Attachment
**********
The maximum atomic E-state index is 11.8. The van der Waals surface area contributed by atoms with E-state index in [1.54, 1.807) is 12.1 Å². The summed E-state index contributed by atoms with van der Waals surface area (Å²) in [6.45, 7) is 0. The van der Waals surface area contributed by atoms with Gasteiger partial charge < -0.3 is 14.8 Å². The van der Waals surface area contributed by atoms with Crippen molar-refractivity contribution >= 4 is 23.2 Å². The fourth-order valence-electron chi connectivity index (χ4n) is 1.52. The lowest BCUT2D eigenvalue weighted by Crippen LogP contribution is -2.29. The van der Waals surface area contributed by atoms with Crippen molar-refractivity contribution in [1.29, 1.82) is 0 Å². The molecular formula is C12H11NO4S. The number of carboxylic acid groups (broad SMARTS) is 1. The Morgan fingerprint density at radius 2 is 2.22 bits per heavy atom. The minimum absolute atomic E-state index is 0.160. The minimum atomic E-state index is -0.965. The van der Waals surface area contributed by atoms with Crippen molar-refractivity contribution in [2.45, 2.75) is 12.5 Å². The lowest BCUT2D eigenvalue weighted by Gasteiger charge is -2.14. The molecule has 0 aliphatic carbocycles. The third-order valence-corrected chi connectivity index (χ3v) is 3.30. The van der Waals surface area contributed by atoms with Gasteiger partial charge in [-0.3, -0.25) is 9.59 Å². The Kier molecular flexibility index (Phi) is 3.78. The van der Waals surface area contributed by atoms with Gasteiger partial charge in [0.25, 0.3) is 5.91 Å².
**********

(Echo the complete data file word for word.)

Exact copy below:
The maximum atomic E-state index is 11.8. The van der Waals surface area contributed by atoms with E-state index in [1.54, 1.807) is 12.1 Å². The summed E-state index contributed by atoms with van der Waals surface area (Å²) in [6.45, 7) is 0. The van der Waals surface area contributed by atoms with Gasteiger partial charge < -0.3 is 14.8 Å². The van der Waals surface area contributed by atoms with Crippen molar-refractivity contribution >= 4 is 23.2 Å². The fourth-order valence-electron chi connectivity index (χ4n) is 1.52. The lowest BCUT2D eigenvalue weighted by Crippen LogP contribution is -2.29. The van der Waals surface area contributed by atoms with Crippen molar-refractivity contribution in [1.29, 1.82) is 0 Å². The molecular formula is C12H11NO4S. The number of carboxylic acid groups (broad SMARTS) is 1. The Morgan fingerprint density at radius 2 is 2.22 bits per heavy atom. The minimum absolute atomic E-state index is 0.160. The minimum atomic E-state index is -0.965. The van der Waals surface area contributed by atoms with Crippen molar-refractivity contribution in [2.45, 2.75) is 12.5 Å². The lowest BCUT2D eigenvalue weighted by Gasteiger charge is -2.14. The molecule has 0 aliphatic carbocycles. The third-order valence-corrected chi connectivity index (χ3v) is 3.30. The van der Waals surface area contributed by atoms with Gasteiger partial charge in [-0.3, -0.25) is 9.59 Å². The Kier molecular flexibility index (Phi) is 3.78. The van der Waals surface area contributed by atoms with Gasteiger partial charge in [0.25, 0.3) is 5.91 Å².